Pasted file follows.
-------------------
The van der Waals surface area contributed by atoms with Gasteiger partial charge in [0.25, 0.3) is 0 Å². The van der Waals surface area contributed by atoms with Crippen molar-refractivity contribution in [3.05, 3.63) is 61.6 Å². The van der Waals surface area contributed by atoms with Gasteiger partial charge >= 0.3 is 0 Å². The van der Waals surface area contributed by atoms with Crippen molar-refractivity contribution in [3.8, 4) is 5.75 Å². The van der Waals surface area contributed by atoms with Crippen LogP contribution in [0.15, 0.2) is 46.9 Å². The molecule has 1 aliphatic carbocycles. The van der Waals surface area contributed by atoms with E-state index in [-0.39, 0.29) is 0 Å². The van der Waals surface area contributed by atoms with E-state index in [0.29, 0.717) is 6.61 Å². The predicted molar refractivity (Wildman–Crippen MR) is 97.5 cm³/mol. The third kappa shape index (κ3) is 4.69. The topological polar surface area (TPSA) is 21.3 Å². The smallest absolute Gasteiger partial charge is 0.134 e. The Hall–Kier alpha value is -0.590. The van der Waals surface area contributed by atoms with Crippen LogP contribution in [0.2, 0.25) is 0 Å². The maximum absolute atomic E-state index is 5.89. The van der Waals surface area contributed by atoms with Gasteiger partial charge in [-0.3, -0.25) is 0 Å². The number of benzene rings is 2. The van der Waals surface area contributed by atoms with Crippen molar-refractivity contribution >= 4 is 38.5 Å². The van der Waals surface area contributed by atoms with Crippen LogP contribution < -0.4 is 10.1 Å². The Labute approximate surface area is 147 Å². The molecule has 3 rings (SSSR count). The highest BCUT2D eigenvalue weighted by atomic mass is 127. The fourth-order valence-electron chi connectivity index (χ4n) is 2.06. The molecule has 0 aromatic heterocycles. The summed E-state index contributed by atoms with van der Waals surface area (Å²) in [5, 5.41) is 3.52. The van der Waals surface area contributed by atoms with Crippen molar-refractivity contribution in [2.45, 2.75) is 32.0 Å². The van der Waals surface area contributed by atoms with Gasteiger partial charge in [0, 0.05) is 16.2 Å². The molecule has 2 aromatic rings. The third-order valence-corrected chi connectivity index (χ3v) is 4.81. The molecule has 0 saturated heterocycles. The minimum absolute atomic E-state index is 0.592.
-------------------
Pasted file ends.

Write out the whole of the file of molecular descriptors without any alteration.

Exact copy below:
The van der Waals surface area contributed by atoms with Gasteiger partial charge in [0.25, 0.3) is 0 Å². The van der Waals surface area contributed by atoms with Crippen molar-refractivity contribution in [3.05, 3.63) is 61.6 Å². The van der Waals surface area contributed by atoms with Gasteiger partial charge >= 0.3 is 0 Å². The van der Waals surface area contributed by atoms with Crippen molar-refractivity contribution in [3.8, 4) is 5.75 Å². The van der Waals surface area contributed by atoms with Crippen LogP contribution in [0.15, 0.2) is 46.9 Å². The molecule has 1 aliphatic carbocycles. The van der Waals surface area contributed by atoms with E-state index in [-0.39, 0.29) is 0 Å². The van der Waals surface area contributed by atoms with E-state index in [0.29, 0.717) is 6.61 Å². The predicted molar refractivity (Wildman–Crippen MR) is 97.5 cm³/mol. The third kappa shape index (κ3) is 4.69. The topological polar surface area (TPSA) is 21.3 Å². The smallest absolute Gasteiger partial charge is 0.134 e. The Hall–Kier alpha value is -0.590. The van der Waals surface area contributed by atoms with Crippen LogP contribution in [0.2, 0.25) is 0 Å². The maximum absolute atomic E-state index is 5.89. The van der Waals surface area contributed by atoms with Gasteiger partial charge in [-0.3, -0.25) is 0 Å². The number of benzene rings is 2. The van der Waals surface area contributed by atoms with Crippen molar-refractivity contribution >= 4 is 38.5 Å². The van der Waals surface area contributed by atoms with Crippen LogP contribution < -0.4 is 10.1 Å². The Labute approximate surface area is 147 Å². The molecule has 3 rings (SSSR count). The highest BCUT2D eigenvalue weighted by atomic mass is 127. The fourth-order valence-electron chi connectivity index (χ4n) is 2.06. The molecule has 0 aromatic heterocycles. The summed E-state index contributed by atoms with van der Waals surface area (Å²) in [5, 5.41) is 3.52. The van der Waals surface area contributed by atoms with Crippen molar-refractivity contribution in [2.45, 2.75) is 32.0 Å². The van der Waals surface area contributed by atoms with Gasteiger partial charge in [0, 0.05) is 16.2 Å². The molecule has 2 aromatic rings. The third-order valence-corrected chi connectivity index (χ3v) is 4.81. The molecule has 0 saturated heterocycles. The minimum absolute atomic E-state index is 0.592.